GAO To Allow Reimbursement of Home Internet Access for Some

By on January 12, 2007 in Current Events with 0 Comments

How much are you paying to receive high speed internet access in your home? Depending on a variety of factors such as your location, the type of service you have and your provider, it is probably running about $40 – $50 per month.

But, if you are a federal employee, you may have a new benefit coming to your agency: Free high-speed internet access.

No doubt it will take awhile to work its way through the large federal bureaucracy and will not apply to all federal employees in any event. If you are still interested in possibly saving a few bucks each month, read on.

The Patent and Trademark Office (PTO) asked the Government Accountability Office (GAO) for a report on the propriety of reimbursing its employees for costs associated with maintaining high-speed internet access at employees’ homes incident to the agency’s telework program.

In other words, can a federal agency provide high speed internet access for one of its employees working out of that employee’s home?

The answer is yes but with several caveats. "…PTO may reimburse employees for high-speed internet access, but we recommend that PTO periodically review reimbursements to ensure that it has adequate safeguards against private misuse and is reimbursing employees for internet service used for official purposes." The GAO guidelines for setting up such a system are likely to apply to any agency that wants to reimburse employees the cost of their internet service.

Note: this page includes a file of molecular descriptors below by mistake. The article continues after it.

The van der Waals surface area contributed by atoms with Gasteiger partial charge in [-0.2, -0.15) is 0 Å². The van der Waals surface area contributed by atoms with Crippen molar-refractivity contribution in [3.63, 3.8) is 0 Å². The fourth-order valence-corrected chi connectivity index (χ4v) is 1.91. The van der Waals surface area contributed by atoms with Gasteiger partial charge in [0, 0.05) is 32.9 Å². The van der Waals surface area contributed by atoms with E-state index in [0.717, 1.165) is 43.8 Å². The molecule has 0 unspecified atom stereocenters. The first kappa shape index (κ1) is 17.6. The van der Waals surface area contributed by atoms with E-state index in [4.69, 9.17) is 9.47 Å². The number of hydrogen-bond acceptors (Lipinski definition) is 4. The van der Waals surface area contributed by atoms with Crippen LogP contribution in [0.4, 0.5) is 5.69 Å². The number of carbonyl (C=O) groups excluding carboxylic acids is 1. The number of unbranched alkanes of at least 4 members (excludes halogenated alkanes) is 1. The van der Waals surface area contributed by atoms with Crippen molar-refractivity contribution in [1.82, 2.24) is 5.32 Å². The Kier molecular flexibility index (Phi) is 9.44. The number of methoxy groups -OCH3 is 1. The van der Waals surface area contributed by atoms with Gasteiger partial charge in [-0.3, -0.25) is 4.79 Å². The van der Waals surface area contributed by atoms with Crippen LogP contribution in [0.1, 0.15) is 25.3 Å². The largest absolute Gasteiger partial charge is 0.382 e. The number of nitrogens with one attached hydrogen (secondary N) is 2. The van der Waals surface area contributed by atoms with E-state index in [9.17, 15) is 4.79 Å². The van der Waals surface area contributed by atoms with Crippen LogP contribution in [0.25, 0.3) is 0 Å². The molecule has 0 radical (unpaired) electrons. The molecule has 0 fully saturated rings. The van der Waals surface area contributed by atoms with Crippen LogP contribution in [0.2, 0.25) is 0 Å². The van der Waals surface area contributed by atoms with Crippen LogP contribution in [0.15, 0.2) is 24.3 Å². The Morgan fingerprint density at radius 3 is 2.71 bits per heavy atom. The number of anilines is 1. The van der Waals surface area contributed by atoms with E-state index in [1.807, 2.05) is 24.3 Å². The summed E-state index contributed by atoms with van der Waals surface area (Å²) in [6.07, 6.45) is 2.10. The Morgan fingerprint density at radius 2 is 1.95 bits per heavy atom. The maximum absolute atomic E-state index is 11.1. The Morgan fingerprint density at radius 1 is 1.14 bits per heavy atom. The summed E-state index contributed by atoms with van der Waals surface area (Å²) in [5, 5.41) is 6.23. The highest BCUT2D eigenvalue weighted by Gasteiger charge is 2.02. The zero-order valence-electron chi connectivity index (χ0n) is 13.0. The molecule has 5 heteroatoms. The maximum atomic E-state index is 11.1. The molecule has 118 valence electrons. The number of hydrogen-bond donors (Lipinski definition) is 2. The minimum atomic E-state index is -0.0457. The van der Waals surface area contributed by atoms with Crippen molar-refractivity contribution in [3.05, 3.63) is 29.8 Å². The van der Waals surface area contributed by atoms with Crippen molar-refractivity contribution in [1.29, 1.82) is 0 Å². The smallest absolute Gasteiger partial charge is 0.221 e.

In this case, the agency is establishing a telecommuting program under which some employees would telecommute up to 4 days per week–from their home in most cases. The agency is hopeful that the program will help its recruitment and retention and save money for the agency in the process.

An employee who wants to get paid back for the internet service would be eligible for only 50 or 100 percent reimbursement for ISP connection depending on the amount of monthly business use of the service. Employees would have to attest to the amount of time they used the internet for personal and business use and submit a copy of the bill from their internet service provider (ISP).

All associated services would not be paid by the agency. For example, GAO says the agency could not reimburse charges or costs associated with initiating or activating the service, installing it, payment of equipment or rental fees or taxes.

In these cases, the agency also has a way to measure employee productivity as employee performance plans establish standards for production rates.

Finally, GAO wants the agency to have a system to monitor the amount of private and personal use similar to what is used by some agencies to monitor a cell phone reimbursement plan for employees.

About the Author

Ralph Smith has several decades of experience working with federal human resources issues. He has written extensively on a full range of human resources topics in books and newsletters and is a co-founder of two companies and several newsletters onĀ federal human resources.